Tag: Consciousness

Wild and Whole

Wild and Whole

Late this afternoon Buddy and I went for a walk in the woods of the state park near where we live. It was a survival move. A passive aggressive man decided to unload on me earlier. And you know, my wild women sisters, when a passive aggressive man starts pointing fingers at us, he’s struggling with taking responsibility for his own mess. So we have to take care of ourselves and get back to the wild places in nature that can reflect the purity of the wild places within us.

On the way to our regular walking trail I had a dark, familiar energy arise that felt very self-abusive. I hadn’t felt that way in a while so I immediately paid attention and it brought amazing clarity as I tugged at it.

When people wish to control others but wish to be nice about it, they twist and turn their words to try and pry under our boundaries. If they can just plant a tiny seed of their passive aggression within us, we take it from there and turn the knife ourselves. I saw clearly today how that works energetically. They know they cannot be outright aggressive but if they are passively aggressive….well, then their work is simple….that is until they meet a wild woman.

Today, as we walked the trails and watched wild deer watching us, I also looked inward and saw how I used to allow other’s passive aggression to work its way quietly into me and rattle me, make me doubt myself, make me hate parts of myself, and make me not want to even exist, so intense was the pain. I think women are especially prone to do this as we allow ourselves to become domesticated and controlled by receiving ‘silent’ aggression and then using it to destroy ourselves.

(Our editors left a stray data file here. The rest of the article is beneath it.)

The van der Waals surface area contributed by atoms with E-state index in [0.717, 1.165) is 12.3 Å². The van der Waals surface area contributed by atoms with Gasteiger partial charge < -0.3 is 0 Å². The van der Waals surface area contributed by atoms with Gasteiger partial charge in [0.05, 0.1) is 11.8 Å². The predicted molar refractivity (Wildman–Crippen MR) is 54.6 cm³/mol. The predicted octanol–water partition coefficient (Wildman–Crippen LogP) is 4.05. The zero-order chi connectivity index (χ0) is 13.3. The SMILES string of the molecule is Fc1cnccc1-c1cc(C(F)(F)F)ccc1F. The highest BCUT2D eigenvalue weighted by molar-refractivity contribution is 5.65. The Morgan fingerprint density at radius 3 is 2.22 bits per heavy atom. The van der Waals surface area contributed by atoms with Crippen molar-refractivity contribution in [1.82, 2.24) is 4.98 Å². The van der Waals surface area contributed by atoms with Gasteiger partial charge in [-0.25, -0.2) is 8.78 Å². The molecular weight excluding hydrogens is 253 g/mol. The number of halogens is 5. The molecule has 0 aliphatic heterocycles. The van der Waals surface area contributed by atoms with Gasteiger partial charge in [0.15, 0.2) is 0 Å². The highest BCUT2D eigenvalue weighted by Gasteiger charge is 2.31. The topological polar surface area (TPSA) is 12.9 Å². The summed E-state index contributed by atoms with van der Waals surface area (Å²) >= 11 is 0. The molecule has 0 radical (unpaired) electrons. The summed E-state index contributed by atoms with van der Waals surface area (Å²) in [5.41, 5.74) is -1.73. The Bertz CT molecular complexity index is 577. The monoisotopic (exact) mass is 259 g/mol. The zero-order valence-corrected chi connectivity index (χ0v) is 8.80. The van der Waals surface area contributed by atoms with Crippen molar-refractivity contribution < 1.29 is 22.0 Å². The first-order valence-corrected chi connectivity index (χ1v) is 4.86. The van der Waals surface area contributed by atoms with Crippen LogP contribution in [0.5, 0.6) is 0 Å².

Why? To be loved….to have security….to have attention…to feel safe….to be noticed….to advance our careers…to not have to deal with our own wounds…the list is endless but perhaps the saddest of all is we are willing to take in another’s passive aggression because we believe that’s all we deserve.

Later today, in meditation, I sat with this and realized it’s a chronic problem women have faced for how long?…from the beginning? Passive aggressiveness is a lazy person’s way to get what they want–control. And the need to control is based in fear. The insidious part is that we destroy ourselves….yes, sisters. We do it to ourselves by taking that tiny little seed of someone else’s quiet aggression and become the assassin. We are the hired hit-man for our own execution.

We have been conditioned and domesticated to the point that we are not even aware it’s happening. We just gradually know that we feel less engaged, more depressed, sadder and our self-talk becomes darker and more abusive. We lose friendship with ourselves and rightly so. Who wants to be friends with a bully?